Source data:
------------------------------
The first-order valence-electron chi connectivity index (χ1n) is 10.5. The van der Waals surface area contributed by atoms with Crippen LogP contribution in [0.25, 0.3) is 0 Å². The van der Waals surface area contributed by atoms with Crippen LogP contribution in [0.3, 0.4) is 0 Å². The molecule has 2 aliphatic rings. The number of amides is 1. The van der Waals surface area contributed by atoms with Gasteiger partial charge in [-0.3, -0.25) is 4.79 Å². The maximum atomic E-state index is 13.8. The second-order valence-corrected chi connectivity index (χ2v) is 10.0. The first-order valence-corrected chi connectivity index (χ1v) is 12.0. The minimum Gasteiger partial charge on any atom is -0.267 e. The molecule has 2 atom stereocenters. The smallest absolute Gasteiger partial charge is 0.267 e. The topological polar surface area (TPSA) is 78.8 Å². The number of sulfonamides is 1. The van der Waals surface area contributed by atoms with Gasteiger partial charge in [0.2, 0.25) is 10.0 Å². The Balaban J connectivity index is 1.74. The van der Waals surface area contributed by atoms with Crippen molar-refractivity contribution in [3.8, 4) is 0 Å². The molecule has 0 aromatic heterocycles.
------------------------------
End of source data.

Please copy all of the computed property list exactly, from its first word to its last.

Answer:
The first-order valence-electron chi connectivity index (χ1n) is 10.5. The van der Waals surface area contributed by atoms with Crippen LogP contribution in [0.25, 0.3) is 0 Å². The van der Waals surface area contributed by atoms with Crippen LogP contribution in [0.3, 0.4) is 0 Å². The molecule has 2 aliphatic rings. The number of amides is 1. The van der Waals surface area contributed by atoms with Gasteiger partial charge in [-0.3, -0.25) is 4.79 Å². The maximum atomic E-state index is 13.8. The second-order valence-corrected chi connectivity index (χ2v) is 10.0. The first-order valence-corrected chi connectivity index (χ1v) is 12.0. The minimum Gasteiger partial charge on any atom is -0.267 e. The molecule has 2 atom stereocenters. The smallest absolute Gasteiger partial charge is 0.267 e. The topological polar surface area (TPSA) is 78.8 Å². The number of sulfonamides is 1. The van der Waals surface area contributed by atoms with Gasteiger partial charge in [0.2, 0.25) is 10.0 Å². The Balaban J connectivity index is 1.74. The van der Waals surface area contributed by atoms with Crippen molar-refractivity contribution in [3.8, 4) is 0 Å². The molecule has 0 aromatic heterocycles.